NOTE: This story has been updated with new statistics.
I’m a gun owner. I like shooting targets, and I like knowing I can protect my home in the event of, say, a zombie apocalypse.
It’s also a social thing. I go shooting with my brother. I talk guns with my dad. I have other buddies who collect guns and who go shooting in the desert. More than anything, gun ownership is a hobby, and it’s an enjoyable one for me and millions of other law-abiding Americans.
You can probably see where I am going with this.
I’ve spent the last 24 hours reading Tweets and Facebook updates that call for increased restrictions on gun owners or the outright abolishing of the Second Amendment. The underlying assumption is that somehow a tragedy such as what happened in the Aurora movie theater can somehow be prevented through legislation.
The end, reduced violence, is noble.
The means, unfortunately, are misguided.
Let’s set aside for now the horror of living in a country where only the police, military and criminals have guns.
Making it more difficult or even impossible for law-abiding individuals to own a gun will not prevent the next James Holmes from killing people. Murderers ignore the law. It’s what makes them murderers. Case in point: Washington, DC. The district makes it virtually impossible to legally own or transport a firearm within city limits, yet gun crime is rampant. Gun laws don’t stop bad guys from committing crimes.
I’d like to point out a few more facts most people are not aware of:
- There is no consistent association between gun crimes and easy access to guns.
- The homicide rate in this country is in decline, as are firearms crimes, even though gun ownership has increased.
- Federal law already prohibits gun possession by the following groups of people: felons, convicted domestic violence offenders and people committed to a mental institution or adjudicated as a mental defective.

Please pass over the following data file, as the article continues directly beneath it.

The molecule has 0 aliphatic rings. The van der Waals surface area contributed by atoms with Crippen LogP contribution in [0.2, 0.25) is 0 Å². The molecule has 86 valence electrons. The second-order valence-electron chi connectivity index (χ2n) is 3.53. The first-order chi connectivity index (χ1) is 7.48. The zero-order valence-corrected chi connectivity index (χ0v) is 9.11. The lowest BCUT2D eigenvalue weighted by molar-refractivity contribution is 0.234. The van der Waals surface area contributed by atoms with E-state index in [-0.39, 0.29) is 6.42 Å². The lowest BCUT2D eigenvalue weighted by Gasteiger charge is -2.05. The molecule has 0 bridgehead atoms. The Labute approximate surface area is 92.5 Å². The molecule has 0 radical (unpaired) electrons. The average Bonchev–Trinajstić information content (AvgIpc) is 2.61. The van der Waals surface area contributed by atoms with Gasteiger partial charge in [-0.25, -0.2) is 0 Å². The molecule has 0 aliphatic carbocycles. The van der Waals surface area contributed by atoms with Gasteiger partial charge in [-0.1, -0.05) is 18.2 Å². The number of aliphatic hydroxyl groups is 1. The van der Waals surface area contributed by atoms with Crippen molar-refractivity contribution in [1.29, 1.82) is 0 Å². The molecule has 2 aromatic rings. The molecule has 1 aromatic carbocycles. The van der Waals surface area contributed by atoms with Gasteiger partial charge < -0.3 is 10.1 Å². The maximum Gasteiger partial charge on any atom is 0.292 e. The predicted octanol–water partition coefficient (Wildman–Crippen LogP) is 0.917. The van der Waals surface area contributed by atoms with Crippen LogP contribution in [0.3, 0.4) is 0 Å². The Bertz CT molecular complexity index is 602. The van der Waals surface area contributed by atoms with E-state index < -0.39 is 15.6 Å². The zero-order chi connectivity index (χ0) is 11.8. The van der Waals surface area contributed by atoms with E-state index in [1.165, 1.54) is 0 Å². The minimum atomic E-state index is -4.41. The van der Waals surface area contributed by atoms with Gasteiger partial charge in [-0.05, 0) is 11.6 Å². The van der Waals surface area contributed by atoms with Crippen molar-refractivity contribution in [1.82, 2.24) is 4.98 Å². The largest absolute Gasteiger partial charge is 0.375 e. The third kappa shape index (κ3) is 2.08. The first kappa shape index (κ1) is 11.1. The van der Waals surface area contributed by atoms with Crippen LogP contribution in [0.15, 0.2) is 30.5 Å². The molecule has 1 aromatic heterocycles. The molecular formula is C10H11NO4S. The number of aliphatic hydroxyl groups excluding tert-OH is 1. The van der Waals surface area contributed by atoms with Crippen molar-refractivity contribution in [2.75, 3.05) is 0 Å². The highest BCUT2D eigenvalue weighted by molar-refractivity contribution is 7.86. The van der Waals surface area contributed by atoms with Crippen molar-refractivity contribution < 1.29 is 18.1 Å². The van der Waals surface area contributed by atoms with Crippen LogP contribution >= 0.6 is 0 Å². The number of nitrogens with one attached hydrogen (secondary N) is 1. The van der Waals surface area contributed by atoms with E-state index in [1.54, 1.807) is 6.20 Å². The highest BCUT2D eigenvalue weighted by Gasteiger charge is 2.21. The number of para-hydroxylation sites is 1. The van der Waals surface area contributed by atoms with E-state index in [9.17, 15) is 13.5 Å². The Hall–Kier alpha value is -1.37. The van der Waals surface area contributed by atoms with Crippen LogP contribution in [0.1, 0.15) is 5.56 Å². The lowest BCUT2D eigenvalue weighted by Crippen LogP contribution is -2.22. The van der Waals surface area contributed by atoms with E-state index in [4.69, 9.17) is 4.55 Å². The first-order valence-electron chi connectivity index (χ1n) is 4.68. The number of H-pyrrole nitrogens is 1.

- The chief of police of Detroit believes that guns are a crime deterrent.
- Mass shootings are not on the rise
If you don’t own a gun, you might find the following informative.
I purchased my gun in California, a state that has many laws concerning gun ownership.
All firearms purchases and transfers, including private party transactions and sales at gun shows, must be made through a licensed dealer under the Dealer Record of Sale (DROS) process.
California imposes a 10-day waiting period, during which a background check is performed, before a firearm can be released to a buyer or transferee.
A person must be at least 18 years of age to purchase a rifle or shotgun.
To buy a handgun, a person must be at least 21 years of age, and either 1) possess a Handgun Safety Certificate plus successfully complete a safety demonstration with the handgun being purchased or 2) qualify for an HSC exemption.
As part of the DROS process, the buyer must present “clear evidence of identity and age,” which is defined as a valid, non-expired California Driver’s License or Identification Card issued by the Department of Motor Vehicles. A military identification accompanied by permanent duty station orders indicating a posting in California is also acceptable.